Bartholomew, who heads a church of 200 million Orthodox Christians, said on Thursday that he looked forward "with frank joy, love, and honor" to the pontiff's visit, The Associated Press reports.
One of the main reasons for the trip is a meeting between the two prelates in Istanbul, which serves as the seat of the patriarch. The two churches split in 1054 after disputes over papal authority and creed.
"It is preferable that those who bear the name of Christian ... should maintain good relations and peaceful communication and dialogue rather than have hostile relations and quarrel with each other," Bartholomew said in Athens during an eight-day visit to Greece.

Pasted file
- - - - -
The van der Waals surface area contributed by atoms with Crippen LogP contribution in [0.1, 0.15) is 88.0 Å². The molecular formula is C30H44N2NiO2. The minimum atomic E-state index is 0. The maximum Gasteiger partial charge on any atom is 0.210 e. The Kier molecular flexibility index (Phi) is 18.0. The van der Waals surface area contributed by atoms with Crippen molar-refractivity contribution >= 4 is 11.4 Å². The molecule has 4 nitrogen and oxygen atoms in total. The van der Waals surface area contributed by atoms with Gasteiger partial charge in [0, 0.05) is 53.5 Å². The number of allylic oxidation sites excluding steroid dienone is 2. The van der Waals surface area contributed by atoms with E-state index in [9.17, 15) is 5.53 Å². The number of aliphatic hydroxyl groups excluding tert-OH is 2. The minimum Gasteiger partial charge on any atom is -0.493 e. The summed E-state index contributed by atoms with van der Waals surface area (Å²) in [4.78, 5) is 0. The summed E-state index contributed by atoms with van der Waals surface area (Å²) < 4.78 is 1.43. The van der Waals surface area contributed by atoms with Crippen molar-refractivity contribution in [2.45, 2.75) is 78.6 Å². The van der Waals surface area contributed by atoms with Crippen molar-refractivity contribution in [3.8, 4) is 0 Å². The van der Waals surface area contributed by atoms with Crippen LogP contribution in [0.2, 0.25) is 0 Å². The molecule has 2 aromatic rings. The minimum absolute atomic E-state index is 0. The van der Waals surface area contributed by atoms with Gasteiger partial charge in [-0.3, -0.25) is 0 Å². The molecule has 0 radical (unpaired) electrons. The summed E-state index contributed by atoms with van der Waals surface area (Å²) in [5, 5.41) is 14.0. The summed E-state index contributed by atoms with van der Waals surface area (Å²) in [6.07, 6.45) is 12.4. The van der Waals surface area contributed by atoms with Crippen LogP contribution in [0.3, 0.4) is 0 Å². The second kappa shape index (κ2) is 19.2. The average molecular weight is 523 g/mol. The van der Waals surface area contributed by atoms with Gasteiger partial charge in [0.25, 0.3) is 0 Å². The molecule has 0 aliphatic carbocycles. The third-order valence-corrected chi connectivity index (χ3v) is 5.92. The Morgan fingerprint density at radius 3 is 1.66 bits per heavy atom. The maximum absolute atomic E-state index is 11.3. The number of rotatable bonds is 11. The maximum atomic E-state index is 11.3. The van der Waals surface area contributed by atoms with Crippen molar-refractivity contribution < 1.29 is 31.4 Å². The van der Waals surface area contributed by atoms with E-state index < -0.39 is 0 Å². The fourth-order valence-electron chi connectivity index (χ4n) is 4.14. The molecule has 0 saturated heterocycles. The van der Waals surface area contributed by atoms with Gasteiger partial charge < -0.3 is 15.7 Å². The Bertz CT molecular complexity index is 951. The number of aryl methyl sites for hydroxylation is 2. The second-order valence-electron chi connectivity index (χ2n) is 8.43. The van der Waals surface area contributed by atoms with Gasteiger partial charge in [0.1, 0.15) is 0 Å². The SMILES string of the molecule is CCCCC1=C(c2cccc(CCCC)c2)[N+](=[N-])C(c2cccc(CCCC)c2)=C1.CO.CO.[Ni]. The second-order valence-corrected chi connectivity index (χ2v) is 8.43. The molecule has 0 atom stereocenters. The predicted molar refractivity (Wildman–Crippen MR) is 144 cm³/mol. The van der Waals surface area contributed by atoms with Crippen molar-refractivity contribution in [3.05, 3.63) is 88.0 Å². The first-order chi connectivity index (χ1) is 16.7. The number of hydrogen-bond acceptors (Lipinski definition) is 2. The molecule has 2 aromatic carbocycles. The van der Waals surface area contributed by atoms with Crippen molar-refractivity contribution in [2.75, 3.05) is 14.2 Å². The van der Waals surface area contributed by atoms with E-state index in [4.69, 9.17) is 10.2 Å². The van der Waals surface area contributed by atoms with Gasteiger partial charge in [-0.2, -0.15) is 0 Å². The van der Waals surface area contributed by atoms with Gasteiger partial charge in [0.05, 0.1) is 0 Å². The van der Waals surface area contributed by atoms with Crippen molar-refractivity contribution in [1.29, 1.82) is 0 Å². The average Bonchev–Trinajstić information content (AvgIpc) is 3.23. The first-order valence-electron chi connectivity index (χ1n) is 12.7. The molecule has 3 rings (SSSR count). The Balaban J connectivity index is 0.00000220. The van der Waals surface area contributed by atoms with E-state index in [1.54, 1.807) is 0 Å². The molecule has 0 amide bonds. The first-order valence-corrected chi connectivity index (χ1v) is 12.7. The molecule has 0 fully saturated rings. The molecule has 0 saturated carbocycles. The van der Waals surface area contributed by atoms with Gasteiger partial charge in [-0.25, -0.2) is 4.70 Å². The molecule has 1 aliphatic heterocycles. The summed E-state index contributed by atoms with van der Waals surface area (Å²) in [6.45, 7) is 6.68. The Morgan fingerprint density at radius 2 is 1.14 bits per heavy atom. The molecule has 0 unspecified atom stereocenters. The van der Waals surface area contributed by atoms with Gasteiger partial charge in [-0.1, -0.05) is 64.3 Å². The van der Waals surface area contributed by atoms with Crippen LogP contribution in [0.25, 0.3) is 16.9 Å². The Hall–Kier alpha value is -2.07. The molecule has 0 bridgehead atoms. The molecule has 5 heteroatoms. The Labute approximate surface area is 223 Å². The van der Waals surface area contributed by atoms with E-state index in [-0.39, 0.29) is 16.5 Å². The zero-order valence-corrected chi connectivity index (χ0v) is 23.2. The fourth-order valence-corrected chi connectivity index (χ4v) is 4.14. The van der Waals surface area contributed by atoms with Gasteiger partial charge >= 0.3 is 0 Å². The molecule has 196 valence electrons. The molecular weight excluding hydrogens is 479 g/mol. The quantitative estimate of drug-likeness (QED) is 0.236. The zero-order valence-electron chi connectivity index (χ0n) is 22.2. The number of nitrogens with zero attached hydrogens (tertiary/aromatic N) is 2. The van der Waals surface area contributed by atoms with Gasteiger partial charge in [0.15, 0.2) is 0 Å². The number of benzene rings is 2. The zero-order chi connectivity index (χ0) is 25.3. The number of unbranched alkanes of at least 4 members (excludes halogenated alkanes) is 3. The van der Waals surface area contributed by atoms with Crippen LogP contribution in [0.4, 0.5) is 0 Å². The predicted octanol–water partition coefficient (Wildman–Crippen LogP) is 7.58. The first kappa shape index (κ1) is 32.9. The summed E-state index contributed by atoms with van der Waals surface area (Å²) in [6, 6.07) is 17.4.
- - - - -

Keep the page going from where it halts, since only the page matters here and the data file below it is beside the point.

Bartholomew addressed the criticism from some Orthodox, who consider the Pope a heretic.
"There can be no constructive dialogue with a person whom we exclude in advance by calling him a heretic," he reportedly said. "Even if he is a heretic in conscience, our first and second meeting with him must be ... a friendly exposition of the truth and not an admonitory or condemnatory judgment."
Bartholomew also urged peaceful coexistence with non-Christian religions.
"We religious leaders have a duty to proclaim that conflict and war are not part of our religious duties, that there are peaceful ways of overcoming differences and that those who maintain the opposite do not express God's true will," he said, echoing some of the Pope’s previously expressed sentiments.
.- Ecumenical Patriarch Bartholomew I said Pope Benedict XVI's visit to Turkey, from Nov. 28 to 31, will be a welcome opportunity to help improve relations between the Christian churches.